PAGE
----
This January, Thrive is celebrating Microstep Month. Instead of setting overly ambitious New Year’s resolutions that make you feel bad when you can’t accomplish them, we want to help you revolutionize your approach to resolutions with Microsteps, Thrive’s science-backed, too-small-to-fail mini habits that you can easily integrate into your life right away.
Research shows that nearly half of New Year’s resolutions fizzle before February. To make sure that doesn’t happen to you, we invite you to join us this month in selecting an easily achievable (totally free!) Microstep that is proven to help you meaningfully form new habits.
We challenged Thrive staffers to test a Microstep for 32 days and write about their progress. The result? Some very honest and encouraging Microstep Diaries, like this one.
Thrive staffer: Kasia Laskowski, Executive Assistant
Microstep: Set aside just a few minutes each night to write in a journal.
Why I chose it
I would like to make writing a part of my daily practice again. I used to journal each morning and since my commute has changed so much over the past year, finding this time in the morning has grown increasingly difficult. I hope that by choosing this microstep and incorporating it into my evenings, I can build this back into my routine in a way that makes more sense for me right now. I hope to be comfortable with an evening writing ritual, even if it is only for a few minutes, and to be content with whatever may come from that dedicated time.
Finding a rhythm
I was pretty consistent with my microstep — missing only about five days total. For the first few weeks, I wrote in my journal every night, even if it was just a few words about how my day went or things I was feeling. Towards the end of the Microstep period, I caught a pretty bad cold so I was not sleeping very well. I found it hard to keep with my Microstep during this week, as my sleeping schedule was off and I couldn’t seem to find a good time to keep on schedule. That said, I would find other times during the day where I could fit in time to write — whether it be in the morning before I left for work or on my commute.
Managing the obstacles
I faced a few challenges implementing my Microstep. First, I found the the overall timing to be a bit difficult. A few nights I was so tired and was falling asleep before I remembered to write. Yet, after a few weeks, it became easier to incorporate this into my daily routine. Overall, I felt better when I wrote because it felt as if I was releasing all my thoughts and worries on paper rather than letting them linger in my mind. I also felt quite guilty when I didn’t write, but the guilt did prompt me to keep going!
I definitely consider my experiment successful and I now consider journaling a habit. I see three benefits from incorporating this microstep into my life:
Sleep — I find I sleep more soundly after I journal. There is something quite calming and relaxing about reflecting on my day and writing down all the lingering thoughts and concerns on paper. Some nights, it felt as if a weight was being lifted off my shoulders onto the page. As I closed my notebook, I gave myself permission to release that which I could not control.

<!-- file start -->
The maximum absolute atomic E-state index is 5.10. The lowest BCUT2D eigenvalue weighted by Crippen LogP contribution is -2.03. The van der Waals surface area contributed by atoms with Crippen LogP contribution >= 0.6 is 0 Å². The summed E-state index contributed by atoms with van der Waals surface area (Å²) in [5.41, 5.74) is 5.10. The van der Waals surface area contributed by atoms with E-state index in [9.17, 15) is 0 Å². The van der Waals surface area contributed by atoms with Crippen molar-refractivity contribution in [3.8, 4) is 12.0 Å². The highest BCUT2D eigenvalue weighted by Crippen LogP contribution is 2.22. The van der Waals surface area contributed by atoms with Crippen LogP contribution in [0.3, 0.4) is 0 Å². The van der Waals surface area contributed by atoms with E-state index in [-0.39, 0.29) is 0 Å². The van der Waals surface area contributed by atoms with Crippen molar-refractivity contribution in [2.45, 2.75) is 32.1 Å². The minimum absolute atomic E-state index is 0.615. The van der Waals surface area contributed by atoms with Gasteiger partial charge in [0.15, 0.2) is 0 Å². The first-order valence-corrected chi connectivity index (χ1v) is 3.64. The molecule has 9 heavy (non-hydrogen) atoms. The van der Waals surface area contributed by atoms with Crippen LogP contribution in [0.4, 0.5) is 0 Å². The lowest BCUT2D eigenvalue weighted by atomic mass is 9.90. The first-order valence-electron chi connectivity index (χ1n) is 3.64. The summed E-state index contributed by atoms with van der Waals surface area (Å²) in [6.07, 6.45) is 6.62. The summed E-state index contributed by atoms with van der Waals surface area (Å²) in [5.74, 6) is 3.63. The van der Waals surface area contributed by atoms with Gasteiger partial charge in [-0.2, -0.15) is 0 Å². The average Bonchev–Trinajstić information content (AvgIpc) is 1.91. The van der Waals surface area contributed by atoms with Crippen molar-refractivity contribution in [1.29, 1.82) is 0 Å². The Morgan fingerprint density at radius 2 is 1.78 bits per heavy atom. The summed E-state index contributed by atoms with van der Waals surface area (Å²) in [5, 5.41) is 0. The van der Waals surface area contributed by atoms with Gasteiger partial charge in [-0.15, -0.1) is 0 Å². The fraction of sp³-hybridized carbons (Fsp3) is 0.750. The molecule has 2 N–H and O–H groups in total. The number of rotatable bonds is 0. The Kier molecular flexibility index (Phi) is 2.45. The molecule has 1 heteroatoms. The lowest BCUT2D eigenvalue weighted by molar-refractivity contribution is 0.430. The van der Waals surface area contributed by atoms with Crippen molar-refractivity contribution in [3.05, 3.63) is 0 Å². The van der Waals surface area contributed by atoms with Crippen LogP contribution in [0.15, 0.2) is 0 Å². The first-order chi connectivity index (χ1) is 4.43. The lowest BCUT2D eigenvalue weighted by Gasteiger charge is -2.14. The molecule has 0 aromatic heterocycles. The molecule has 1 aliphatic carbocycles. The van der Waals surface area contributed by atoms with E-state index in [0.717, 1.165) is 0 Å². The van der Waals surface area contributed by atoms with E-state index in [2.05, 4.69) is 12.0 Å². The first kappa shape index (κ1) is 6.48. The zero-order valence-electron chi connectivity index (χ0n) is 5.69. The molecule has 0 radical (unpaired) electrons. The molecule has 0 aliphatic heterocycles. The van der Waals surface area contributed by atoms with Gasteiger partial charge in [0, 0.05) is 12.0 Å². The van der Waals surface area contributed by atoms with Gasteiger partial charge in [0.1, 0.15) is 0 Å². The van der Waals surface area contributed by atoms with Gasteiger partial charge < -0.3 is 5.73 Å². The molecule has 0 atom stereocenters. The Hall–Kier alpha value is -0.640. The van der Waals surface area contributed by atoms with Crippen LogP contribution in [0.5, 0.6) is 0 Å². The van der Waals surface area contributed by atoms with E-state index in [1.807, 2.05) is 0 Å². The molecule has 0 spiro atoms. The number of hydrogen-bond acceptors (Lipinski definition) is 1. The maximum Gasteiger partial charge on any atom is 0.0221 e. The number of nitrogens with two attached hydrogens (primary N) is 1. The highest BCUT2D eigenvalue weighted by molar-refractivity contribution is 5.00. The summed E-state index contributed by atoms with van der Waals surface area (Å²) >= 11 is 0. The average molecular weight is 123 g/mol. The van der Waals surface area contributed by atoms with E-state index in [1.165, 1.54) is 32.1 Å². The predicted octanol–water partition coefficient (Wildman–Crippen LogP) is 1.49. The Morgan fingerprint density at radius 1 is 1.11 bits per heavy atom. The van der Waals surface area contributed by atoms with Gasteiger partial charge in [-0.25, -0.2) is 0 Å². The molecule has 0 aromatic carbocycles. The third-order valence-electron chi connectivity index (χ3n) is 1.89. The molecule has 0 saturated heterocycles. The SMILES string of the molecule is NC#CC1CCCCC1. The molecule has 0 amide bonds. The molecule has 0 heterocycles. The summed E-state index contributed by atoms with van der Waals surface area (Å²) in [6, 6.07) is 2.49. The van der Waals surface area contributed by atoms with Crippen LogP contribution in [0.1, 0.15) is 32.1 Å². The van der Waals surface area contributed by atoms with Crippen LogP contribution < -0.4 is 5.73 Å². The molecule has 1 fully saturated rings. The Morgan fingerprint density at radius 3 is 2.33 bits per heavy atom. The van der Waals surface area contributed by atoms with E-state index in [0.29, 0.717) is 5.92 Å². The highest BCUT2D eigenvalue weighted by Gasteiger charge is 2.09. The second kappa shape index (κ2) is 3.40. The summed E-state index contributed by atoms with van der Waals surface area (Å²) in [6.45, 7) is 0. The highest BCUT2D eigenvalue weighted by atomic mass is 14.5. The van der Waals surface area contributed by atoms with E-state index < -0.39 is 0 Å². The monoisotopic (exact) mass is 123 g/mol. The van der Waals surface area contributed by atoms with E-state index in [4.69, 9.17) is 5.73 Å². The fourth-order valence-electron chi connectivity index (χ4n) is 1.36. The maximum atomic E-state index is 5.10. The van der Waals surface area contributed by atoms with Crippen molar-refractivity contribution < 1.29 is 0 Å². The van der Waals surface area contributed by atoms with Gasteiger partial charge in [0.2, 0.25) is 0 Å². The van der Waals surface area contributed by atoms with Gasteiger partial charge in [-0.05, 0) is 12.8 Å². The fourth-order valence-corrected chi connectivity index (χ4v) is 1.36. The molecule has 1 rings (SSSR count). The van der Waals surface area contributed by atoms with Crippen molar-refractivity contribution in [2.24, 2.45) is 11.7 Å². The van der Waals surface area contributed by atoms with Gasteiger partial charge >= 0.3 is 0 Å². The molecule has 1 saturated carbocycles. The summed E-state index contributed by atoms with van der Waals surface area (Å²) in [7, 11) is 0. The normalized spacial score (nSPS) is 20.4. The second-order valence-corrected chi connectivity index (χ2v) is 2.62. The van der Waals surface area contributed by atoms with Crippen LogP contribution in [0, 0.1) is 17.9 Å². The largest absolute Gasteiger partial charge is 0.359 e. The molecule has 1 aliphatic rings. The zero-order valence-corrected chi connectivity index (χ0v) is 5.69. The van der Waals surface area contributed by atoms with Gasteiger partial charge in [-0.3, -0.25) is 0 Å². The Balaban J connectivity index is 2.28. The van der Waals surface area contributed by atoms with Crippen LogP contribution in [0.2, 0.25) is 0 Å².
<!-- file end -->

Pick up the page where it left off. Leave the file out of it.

Creativity — I love reading and writing poetry, yet I haven’t done either in quite some time due to my recent schedule. On November 27th, 13 days after I began my challenge, I wrote the first poem I had written in probably six months. I felt that this was a concrete result of me sitting there with a pen in my hand and a notebook in my lap. It was as if muscle memory sparked the creativity, and resulted in a benefit I did not expect.
Communication — There was a situation that come up in which I was having trouble communicating with my boyfriend. By stream of consciousness, I wrote down everything I wanted to talk through and then restructured my thoughts into a list for clarity. This allowed me to feel more confident and prepared for my next conversation with him and actually helped us to both connect and understand each other in a way that we were not quite able to do beforehand.
My main learnings are that you can definitely create a habit in 32 days and that habit can have unanticipated multiplier effects. In terms of building a habit, I already felt the pull to journal at night about halfway through the 32-day period. I think it was helpful that I set a daily repeating reminder on my calendar which would alert me to write at 8 p.m. Even if I could not write at that second, the reminder brought my Microstep top of mind. The multiplier effects of my Microstep are positive in that journaling allowed me to sleep better, be more creative, and communicate more effectively. If I could have done something differently, it would have been to be more flexible with my microstep during the week I was not feeling well, so I could write in the morning or afternoon if possible.
My advice to someone else embarking on a 32-day Microstep challenge is to not let little setbacks get in the way of achieving your ultimate goal (to make this Microstep part of your daily life). If you fall off the horse, get back on as soon as you can. For me, this means journaling the next morning if I miss an evening, not necessarily waiting until the next evening to do so. This prevents the the accumulation of missed days, which essentially makes it harder to begin again.
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More Microstep Month Diaries: